These 5 Tech Powerhouses had Monster Years in 2014

The tech industry gets money by the truckloads. Over half of the world’s most valuable companies are in the tech industry, if you include the telecom giants. Google, Apple, IBM and Microsoft are the four most valuable companies in the world as of last year, in that order. I don’t suppose that’s a coincidence.

Tech’s lucrative, but not everyone is exactly killing it. Amazon may make tons of money, but with the amount they spend, profit is another matter, one that has been increasingly annoying to shareholders. Meanwhile, investors are still getting spooked by Twitter’s low user growth numbers, even if the financial numbers are finally starting to look decent.

That said, there were some big winners in 2014 in the tech world, with Q4 and full-year financial statements that wowed during this past reporting season. Let’s see who rocked it in 2014, and not mention those that maybe need a better 2015.



Let’s just get the obvious one out of the way. In Q4 2014, Apple broke the corporate profit record for one quarter, selling 74.5 million iPhones on its way to $18 billion in profit. $18 billion, profit, one quarter. Enough said.



Lenovo claimed 20 percent of the PC market share last quarter. They also claimed $14.1 billion in revenue, a 31 percent year-on-year increase. Profit was actually down for the quarter, but only because of costs related to their purchases of Motorola and IBM’s x86 server business, both of which are already starting to pay off.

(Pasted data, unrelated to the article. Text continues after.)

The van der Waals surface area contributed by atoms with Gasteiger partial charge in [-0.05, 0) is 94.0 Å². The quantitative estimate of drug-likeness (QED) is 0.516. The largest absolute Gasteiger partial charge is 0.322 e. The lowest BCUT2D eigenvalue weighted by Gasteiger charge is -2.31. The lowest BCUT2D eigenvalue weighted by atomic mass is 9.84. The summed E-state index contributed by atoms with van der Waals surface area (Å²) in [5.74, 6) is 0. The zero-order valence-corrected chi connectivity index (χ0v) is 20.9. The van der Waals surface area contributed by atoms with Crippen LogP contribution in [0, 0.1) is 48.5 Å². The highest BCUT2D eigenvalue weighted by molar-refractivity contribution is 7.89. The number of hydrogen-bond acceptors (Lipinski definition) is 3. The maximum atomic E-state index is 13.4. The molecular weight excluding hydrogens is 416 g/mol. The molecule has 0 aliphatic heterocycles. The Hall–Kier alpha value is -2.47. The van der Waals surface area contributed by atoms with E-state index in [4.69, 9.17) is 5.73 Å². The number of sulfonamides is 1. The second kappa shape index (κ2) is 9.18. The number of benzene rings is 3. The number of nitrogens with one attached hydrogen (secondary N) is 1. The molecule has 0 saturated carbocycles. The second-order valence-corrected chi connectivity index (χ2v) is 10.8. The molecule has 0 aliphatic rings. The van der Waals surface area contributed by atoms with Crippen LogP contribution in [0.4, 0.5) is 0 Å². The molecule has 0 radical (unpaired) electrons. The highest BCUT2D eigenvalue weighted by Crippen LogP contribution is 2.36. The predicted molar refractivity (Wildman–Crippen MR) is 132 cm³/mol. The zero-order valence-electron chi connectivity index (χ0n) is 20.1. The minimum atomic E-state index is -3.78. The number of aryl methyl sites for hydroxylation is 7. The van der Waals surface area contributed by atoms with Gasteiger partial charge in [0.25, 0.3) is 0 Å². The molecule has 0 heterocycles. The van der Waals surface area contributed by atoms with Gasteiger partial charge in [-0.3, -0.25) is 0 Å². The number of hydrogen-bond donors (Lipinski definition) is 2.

The quieter social network quietly keeps humming along, boasting a 45 percent year-on-year increase in full-year revenue from $1.53 billion to $2.22 billion. The company even became slightly more efficient, with profit margins inching up from 25 percent to 27 percent.



Microchip manufacturer ARM beat expectations thanks to £411.3 million in profit for 2014, a 13 percent year-on-year increase. That’s the magic of being in Apple’s supply chain.



We once wondered, with justifiable concern, about Facebook’s ability to make consistent profit. That seems like a long time ago now, with the site pulling in $701 million in profit in Q4, boosted by stronger mobile ad revenue. That’s a 33 percent year-on-year increase, and helped Facebook to beat Wall Street expectations for the 10th straight quarter, according to TechCrunch.